As shown above from Figure 20A-B, in the pre-eclampsia women TNF-Î±, the pro inflammatory cytokine, and IL-10, an anti-inflammatory cytokine, were not changed with TLR4 endogenous ligands, but they were increased with bacterial ligands of TLR4/TLR2. On the other hand, TNF-Î± was increased with fibronectin, hyaluronan and bacterial ligands of TLR4/TLR2 whereas IL-10 did not change with endogenous ligands of TLR4 from normal pregnant women. In non pregnancy controls, TNF-Î± was increased with both endogenous ligands of TLR4 and bacterial ligands of TLR4/TLR2 but IL-10 did not changed.
4.5 NF-ï«B Experiment:
Unfortunately the results of NF-Ä¸B experiment were falsely positive for isotype controls than anti NF-Ä¸B antibody in LPS and PDG stimulated cells as seen in Figure: 21. This result was due to a low cell count used in this experiment and a lot of debris which falsely stained for the isotype control.
Figure 21: Flow cytometry dot plot and histograms showing the PBMCs stained with NF-Ä¸B and its matched isotype control after stimulation by LPS or PG. A showed the PBMC in the forward scatter (FSC) and side scatter (SSC) dot plot with monocytes gating. B & D histograms showed MOs falsely positive for isotype controls with LPS & PDG stimulation respectively. C & E histograms showed MOs stained with anti NF-KB antibodies and stimulated by LPS & PDG respectively.
5.1 Monocyte subpopulations:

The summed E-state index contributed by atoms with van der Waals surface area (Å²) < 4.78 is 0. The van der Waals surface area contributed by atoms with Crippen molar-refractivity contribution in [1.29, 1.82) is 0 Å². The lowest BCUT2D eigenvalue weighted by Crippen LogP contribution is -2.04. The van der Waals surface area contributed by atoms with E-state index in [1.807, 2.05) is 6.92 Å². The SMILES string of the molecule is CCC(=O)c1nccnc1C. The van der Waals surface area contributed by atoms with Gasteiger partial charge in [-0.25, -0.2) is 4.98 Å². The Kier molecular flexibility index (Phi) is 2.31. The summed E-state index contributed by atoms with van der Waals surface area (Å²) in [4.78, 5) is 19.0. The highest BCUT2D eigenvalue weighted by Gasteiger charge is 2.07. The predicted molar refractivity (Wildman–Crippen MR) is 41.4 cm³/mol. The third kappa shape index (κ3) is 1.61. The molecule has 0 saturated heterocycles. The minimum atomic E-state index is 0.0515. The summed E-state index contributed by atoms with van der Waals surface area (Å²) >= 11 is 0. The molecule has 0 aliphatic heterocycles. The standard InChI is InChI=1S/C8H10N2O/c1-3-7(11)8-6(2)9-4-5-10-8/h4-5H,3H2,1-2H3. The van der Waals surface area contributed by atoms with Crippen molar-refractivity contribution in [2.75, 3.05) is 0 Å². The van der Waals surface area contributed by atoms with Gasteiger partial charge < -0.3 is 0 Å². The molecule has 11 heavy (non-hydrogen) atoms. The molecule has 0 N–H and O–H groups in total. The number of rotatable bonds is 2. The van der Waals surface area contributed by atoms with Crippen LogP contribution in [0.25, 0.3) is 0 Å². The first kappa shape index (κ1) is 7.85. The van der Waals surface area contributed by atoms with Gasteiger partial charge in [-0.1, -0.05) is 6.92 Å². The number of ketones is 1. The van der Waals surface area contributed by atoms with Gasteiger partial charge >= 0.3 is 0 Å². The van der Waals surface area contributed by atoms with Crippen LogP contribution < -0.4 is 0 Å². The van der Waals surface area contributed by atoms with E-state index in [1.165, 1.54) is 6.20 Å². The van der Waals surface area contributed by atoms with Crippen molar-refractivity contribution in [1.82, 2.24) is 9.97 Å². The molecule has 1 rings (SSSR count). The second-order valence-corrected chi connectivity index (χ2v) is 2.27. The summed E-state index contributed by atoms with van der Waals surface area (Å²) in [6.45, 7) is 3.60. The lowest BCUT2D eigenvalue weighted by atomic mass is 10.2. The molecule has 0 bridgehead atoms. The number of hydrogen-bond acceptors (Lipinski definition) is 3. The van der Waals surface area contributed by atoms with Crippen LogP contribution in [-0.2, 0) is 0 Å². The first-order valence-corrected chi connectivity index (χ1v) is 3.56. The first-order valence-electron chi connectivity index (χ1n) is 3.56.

Prior studies have been shown that the pre-eclampsia is characterised by increased production of inflammatory cytokines and abnormal activation of inflammatory cells such as monocytes (62, 63). Although there is strong evidence that monocytes are activated in pre-eclampsia, no published study has investigated the peripheral blood monocytes subpopulations from PE patients. Our hypothesis that the monocyte populations with an inflammatory phenotype will be expressed in a greater proportion in PE was borne out by our observations.
In the current study, the proportion of CD14+CD16+ monocytes was significantly increased in pre-eclampsia compared to normal pregnant and non pregnant women (P<0.001). This observation is consistent with the exaggerated systemic inflammatory response seen in PE and reported by other studies (63). Also it is consistent with other published studies which have reported an increase in CD14+CD16+ monocytes in infectious and inflammatory conditions such as rheumatoid arthritis, haemodialysis, atherosclerosis, Kawasaki disease, septic shock, and human immunodeficiency virus (HIV) infection (21, 64-69).
In contrast to our observation that the proportion of CD14+CD16+ monocytes was significantly increased in preeclampsia, the proportion of CD14highCD16- monocytes was significantly decreased in this condition compared to normal pregnancy (P<0.001). Also in normal pregnancy, the reduction in the CD14+CD16+ monocytes proportion appeared to be secondary to the increase in the proportion of the CD14highCD16- monocytes.
Zeigler-Heitbrock and his colleagues have suggested that human monocytes subpopulations represent different stages of monocyte maturation. They suggest that the CD14+CD16+ monocytes are the more mature phenotype with the characteristics of tissue macrophages (18, 70). However there remains considerable debate regarding the implications of the finding of these subtypes. Additionally, in vitro maturation studies have shown that CD14+CD16+ monocytes can be also be differentiated from the more common CD14highCD16- monocytes (70).